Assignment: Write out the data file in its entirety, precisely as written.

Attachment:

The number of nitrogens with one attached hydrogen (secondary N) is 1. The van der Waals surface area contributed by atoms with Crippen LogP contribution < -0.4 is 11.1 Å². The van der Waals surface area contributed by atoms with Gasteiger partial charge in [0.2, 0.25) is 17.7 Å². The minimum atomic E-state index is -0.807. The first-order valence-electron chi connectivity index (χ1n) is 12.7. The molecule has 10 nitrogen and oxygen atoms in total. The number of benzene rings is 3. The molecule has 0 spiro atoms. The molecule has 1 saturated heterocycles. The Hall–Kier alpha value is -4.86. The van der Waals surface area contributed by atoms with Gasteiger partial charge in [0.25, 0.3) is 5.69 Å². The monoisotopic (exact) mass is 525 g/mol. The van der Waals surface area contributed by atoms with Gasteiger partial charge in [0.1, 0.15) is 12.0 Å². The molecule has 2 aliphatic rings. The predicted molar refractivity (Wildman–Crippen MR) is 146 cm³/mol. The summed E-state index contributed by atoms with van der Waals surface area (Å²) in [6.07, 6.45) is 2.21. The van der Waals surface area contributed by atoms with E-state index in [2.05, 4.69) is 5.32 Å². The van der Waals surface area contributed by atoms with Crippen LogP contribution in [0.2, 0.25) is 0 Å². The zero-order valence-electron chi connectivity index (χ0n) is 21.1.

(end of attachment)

The number of nitrogens with one attached hydrogen (secondary N) is 1. The van der Waals surface area contributed by atoms with Crippen LogP contribution < -0.4 is 11.1 Å². The van der Waals surface area contributed by atoms with Gasteiger partial charge in [0.2, 0.25) is 17.7 Å². The minimum atomic E-state index is -0.807. The first-order valence-electron chi connectivity index (χ1n) is 12.7. The molecule has 10 nitrogen and oxygen atoms in total. The number of benzene rings is 3. The molecule has 0 spiro atoms. The molecule has 1 saturated heterocycles. The Hall–Kier alpha value is -4.86. The van der Waals surface area contributed by atoms with Gasteiger partial charge in [0.25, 0.3) is 5.69 Å². The monoisotopic (exact) mass is 525 g/mol. The van der Waals surface area contributed by atoms with Gasteiger partial charge in [0.1, 0.15) is 12.0 Å². The molecule has 2 aliphatic rings. The predicted molar refractivity (Wildman–Crippen MR) is 146 cm³/mol. The summed E-state index contributed by atoms with van der Waals surface area (Å²) in [6.07, 6.45) is 2.21. The van der Waals surface area contributed by atoms with E-state index in [2.05, 4.69) is 5.32 Å². The van der Waals surface area contributed by atoms with Crippen LogP contribution in [0.2, 0.25) is 0 Å². The zero-order valence-electron chi connectivity index (χ0n) is 21.1.